Caitlyn (Caitlyn 2.0 as St Tim’s has nicknamed her) is a graduate of the College of William and Mary and a Religious Studies major. When she’s not working with the Youth Programs at Habitat for Humanity of Forsyth, you can find her scurrying up a rock wall or chilling out in various yoga poses. She often thinks faster than her mouth works, and believes life is grand when you wear toe-shoes with dresses. She also enjoys Scotch tasting, though she often cannot afford it. Originally from Pueblo, CO, she would love to go back to her home state someday –anywhere but Pueblo, that is. She exploring a career and lifestyle in ministry in the Episcopal church, and is still discerning what that will mean.
Nora Weston is originally from Danville, KY, studied art and religion at Earlham College in Richmond, IN, and spent a year exploring the world, working in coffee shops, and volunteering in museums before joining the Abraham Project. She has a broad range of interests including social justice, environmentalism, art, and arthropods, and too many hobbies to count.Her religious background has bounced from Presbyterian, to Quaker, to half a dozen other christian denominations, and she currently considers herself Christian-ecumenical. She likes hanging out with the people at St. Tim’s and singing in the choir.
Through the Abraham Project, Nora now works at Second Harvest Food Bank of Northwest North Carolina, where she helps with outreach for FNS benefits at Forsyth County food pantries, as well as cooking classes, graphic design, and other business of the food bank.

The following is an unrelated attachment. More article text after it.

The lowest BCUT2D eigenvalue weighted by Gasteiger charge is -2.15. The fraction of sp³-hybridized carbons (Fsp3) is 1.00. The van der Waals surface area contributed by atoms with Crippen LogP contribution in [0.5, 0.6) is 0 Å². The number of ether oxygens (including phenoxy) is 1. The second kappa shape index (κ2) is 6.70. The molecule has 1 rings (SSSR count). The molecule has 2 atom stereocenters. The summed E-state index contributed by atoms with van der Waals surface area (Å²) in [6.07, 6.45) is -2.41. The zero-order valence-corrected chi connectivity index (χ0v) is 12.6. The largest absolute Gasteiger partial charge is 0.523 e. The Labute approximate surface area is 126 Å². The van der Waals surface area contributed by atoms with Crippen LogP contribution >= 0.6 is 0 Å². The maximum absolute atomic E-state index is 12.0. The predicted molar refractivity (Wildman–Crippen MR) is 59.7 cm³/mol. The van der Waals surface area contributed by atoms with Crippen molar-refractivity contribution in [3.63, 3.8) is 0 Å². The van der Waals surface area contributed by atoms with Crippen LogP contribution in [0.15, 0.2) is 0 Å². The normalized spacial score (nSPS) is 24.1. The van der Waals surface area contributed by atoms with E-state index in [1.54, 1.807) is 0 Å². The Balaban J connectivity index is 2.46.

Samuel Yeboah is from Ghana, Africa and is 23 years old. He has been in the United States for about 15yrs and completed his Bachelors in Biology and Chemistry at East Carolina University. His ultimate career goal is to become a physician. However, during his time-off, he wanted to be part of something greater than himself or his goals. Hence, he chose the Episcopal Service Corps (The Abraham Project). Sam feels the program not only allows him to focus on others and the community; but also, permits him to become an extension of the world around him. At first, what really drew him to the program was the faith-based aspect. Though, he had never been to an Episcopalian Church or even met one; he thought this would be a good experience and a stepping-stone for a career in service. In short, it is his hope that through the program he will understand what it means to truly serve others; but moreover, what it means to give back to ones community, not only through physical labor but also through a spiritual lens and context.